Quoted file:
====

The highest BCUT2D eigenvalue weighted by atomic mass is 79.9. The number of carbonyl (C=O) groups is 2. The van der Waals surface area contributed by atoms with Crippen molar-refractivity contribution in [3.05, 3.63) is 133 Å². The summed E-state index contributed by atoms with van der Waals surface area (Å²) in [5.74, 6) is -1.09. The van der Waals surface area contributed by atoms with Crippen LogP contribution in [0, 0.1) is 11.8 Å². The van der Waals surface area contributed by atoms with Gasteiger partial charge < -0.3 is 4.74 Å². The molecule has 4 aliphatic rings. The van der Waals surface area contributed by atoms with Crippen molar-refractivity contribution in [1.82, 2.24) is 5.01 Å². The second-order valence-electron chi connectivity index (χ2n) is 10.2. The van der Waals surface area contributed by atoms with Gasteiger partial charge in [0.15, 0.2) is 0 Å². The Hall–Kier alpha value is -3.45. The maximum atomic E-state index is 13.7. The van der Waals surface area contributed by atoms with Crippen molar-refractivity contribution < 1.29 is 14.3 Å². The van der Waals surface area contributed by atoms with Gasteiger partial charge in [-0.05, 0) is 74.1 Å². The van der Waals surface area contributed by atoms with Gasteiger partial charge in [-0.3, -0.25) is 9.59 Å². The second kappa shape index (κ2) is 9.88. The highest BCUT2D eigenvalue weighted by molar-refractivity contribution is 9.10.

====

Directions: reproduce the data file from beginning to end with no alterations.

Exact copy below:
The highest BCUT2D eigenvalue weighted by atomic mass is 79.9. The number of carbonyl (C=O) groups is 2. The van der Waals surface area contributed by atoms with Crippen molar-refractivity contribution in [3.05, 3.63) is 133 Å². The summed E-state index contributed by atoms with van der Waals surface area (Å²) in [5.74, 6) is -1.09. The van der Waals surface area contributed by atoms with Crippen LogP contribution in [0, 0.1) is 11.8 Å². The van der Waals surface area contributed by atoms with Gasteiger partial charge < -0.3 is 4.74 Å². The molecule has 4 aliphatic rings. The van der Waals surface area contributed by atoms with Crippen molar-refractivity contribution in [1.82, 2.24) is 5.01 Å². The second-order valence-electron chi connectivity index (χ2n) is 10.2. The van der Waals surface area contributed by atoms with Gasteiger partial charge in [0.15, 0.2) is 0 Å². The Hall–Kier alpha value is -3.45. The maximum atomic E-state index is 13.7. The van der Waals surface area contributed by atoms with Crippen molar-refractivity contribution < 1.29 is 14.3 Å². The van der Waals surface area contributed by atoms with Gasteiger partial charge in [-0.05, 0) is 74.1 Å². The van der Waals surface area contributed by atoms with Gasteiger partial charge in [-0.3, -0.25) is 9.59 Å². The second kappa shape index (κ2) is 9.88. The highest BCUT2D eigenvalue weighted by molar-refractivity contribution is 9.10.